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Smith v. Commissioner, SSA

United States District Court, E.D. Texas, Sherman Division

September 20, 2019


          Nowak, Judge.



         Came on for consideration the report of the United States Magistrate Judge in this action, this matter having been heretofore referred to the Magistrate Judge pursuant to 28 U.S.C. § 636. On August 7, 2019, the report of the Magistrate Judge (Dkt. #15) was entered containing proposed findings of fact and recommendations that the final decision of the Commissioner of Social Security Administration be affirmed. Having received the report of the Magistrate Judge, having considered Plaintiff’s Objections (Dkt. #16), and Defendant’s Response (Dkt. #19), and having conducted a de novo review, the Court is of the opinion that the Magistrate Judge’s report should be adopted.


         A party who files timely written objections to a magistrate judge’s report and recommendation is entitled to a de novo review of those findings or recommendations to which the party specifically objects. 28 U.S.C. § 636(b)(1)(C); Fed.R.Civ.P. 72(b)(2)-(3). Objections to a report must specifically identify portions of the report and the basis for those objections. Fed.R.Civ.P. 72(b); see also Battle v. U.S. Parole Comm'n, 834 F.2d 419, 421 (5th Cir. 1987) (explaining that if the party fails to properly object because the objections lack the requisite specificity, then de novo review by the court is not required.). In other words, a party objecting to a magistrate judge’s report must specifically identify those findings to which he or she objects. Moreover, the District Court need not consider frivolous, conclusory, or general objections. Nettles v. Wainwright, 677 F.2d 404, 410 n.8 (5th Cir. 1982) (en banc), overruled on other grounds by Douglass v. United Servs. Auto. Ass’n, 79 F.3d 1415 (5th Cir. 1996) (en banc).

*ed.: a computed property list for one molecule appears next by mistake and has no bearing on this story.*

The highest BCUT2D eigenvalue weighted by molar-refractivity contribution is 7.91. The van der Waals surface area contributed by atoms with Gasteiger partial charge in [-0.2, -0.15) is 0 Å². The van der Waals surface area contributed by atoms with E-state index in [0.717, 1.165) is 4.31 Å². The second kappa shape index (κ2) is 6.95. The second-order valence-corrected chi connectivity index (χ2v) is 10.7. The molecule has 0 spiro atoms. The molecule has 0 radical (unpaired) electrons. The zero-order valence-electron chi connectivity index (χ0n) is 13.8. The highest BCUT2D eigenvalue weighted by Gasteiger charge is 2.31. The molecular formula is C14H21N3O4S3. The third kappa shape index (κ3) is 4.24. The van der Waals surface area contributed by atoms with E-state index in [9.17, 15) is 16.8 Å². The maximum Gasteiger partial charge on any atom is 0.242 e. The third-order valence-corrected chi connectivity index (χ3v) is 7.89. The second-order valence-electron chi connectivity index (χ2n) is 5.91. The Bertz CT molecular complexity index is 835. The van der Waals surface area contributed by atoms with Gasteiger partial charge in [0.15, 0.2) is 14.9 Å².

Plaintiff broadly argues that the Magistrate Judge erred in analyzing the arguments related to Plaintiff’s mental impairments and in rejecting Plaintiff’s challenge to the Dictionary of Occupational Titles (“DOT”). The Court considers Plaintiff’s specific assertions as to these general arguments in turn.

         Revised Paragraph B Criteria